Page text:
Dec. 14 (Bloomberg) --Brazil’s economic activity rebounded more than analysts expected in October, as government stimulus measures fueled demand in the world’s second-biggest emerging market.
The seasonally adjusted economic activity index, a proxy for gross domestic product, rose 0.36 percent in October after declining 0.52 percent in September, the central bank said today in a report posted on its website. Analysts expected a 0.30 percent increase, according to the median estimate from 23 economists surveyed by Bloomberg. The non-seasonally adjusted index rose 4.96 percent from a year ago.
President Dilma Rousseff’s administration has expanded stimulus measures for companies and consumers to jump-start Brazil’s $2.5 trillion economy, which grew at half the pace of analysts’ forecasts in the third quarter. Last week government officials cut taxes for the construction industry and announced plans to attract billions of reais in port investments. Since August 2011, authorities have also increased public spending, reduced taxes on consumer goods and cut benchmark interest rates to record lows.
“The October number reflects more favorable broad retail sales and industrial production in the period,” Banco Bradesco SA (BBDC4) said in an e-mailed statement signed by chief economist Octavio de Barros. “This reinforces signs of acceleration in economic activity at the start of the fourth quarter.”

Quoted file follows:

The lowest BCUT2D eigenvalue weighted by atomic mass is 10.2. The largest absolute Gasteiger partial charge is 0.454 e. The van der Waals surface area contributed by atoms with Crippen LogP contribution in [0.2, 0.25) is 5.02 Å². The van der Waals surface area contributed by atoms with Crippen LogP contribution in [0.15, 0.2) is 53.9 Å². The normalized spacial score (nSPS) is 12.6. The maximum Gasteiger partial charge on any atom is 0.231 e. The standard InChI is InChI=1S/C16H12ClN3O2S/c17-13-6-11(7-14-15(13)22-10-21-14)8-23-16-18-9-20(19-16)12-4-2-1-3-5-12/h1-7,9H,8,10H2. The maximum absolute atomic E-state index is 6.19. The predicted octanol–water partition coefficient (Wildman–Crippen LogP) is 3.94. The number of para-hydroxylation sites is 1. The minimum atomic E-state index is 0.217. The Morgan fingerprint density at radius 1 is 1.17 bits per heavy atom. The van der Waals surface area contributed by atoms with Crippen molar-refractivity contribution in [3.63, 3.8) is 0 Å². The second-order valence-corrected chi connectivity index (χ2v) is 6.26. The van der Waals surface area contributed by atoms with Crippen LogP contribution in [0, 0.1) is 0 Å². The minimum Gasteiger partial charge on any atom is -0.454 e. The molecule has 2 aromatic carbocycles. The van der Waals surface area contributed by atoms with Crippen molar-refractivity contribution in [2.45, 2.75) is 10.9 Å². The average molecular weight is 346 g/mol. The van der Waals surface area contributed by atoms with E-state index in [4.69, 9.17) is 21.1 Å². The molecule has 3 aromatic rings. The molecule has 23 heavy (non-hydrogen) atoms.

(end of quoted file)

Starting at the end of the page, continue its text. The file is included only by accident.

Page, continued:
Brazil’s gross domestic product grew 0.6 percent in the third quarter, according to the national statistics agency, as investment fell for the fifth straight period. The economic activity index showed expansion of 1.14 percent in the quarter, fueling expectations that the economy was growing faster than it did.
Government measures have been slow to gain traction in some areas of the economy. Sales of vehicles in November fell 8.7 percent from October. Consumer default rates in October remained at the highest level since November 2009, even as bank loan rates stood at record lows.
Still, manufacturing may be accelerating, as industrial production in October grew at an annual basis for the first time since August 2011. Retail sales in October rose at the fastest pace in three months on higher sales of computers, furniture and appliances. Consumer confidence reached its highest level in November since December 2010.
Price increases have gained speed even as economic growth has remained sluggish. Annual inflation through November accelerated to 5.53 percent from 5.45 percent a month earlier on higher service costs. Central bank President Alexandre Tombini reiterated on Dec. 11 that inflation will converge to the bank’s 4.5 percent target next year.
Brazil’s economy expanded 2.7 percent last year, down from 7.5 percent in 2010. Finance Minister Guido Mantega said last week the government is maintaining its forecast for growth of at least 4 percent next year.
To contact the reporter on this story: Matthew Malinowski in Brasilia at firstname.lastname@example.org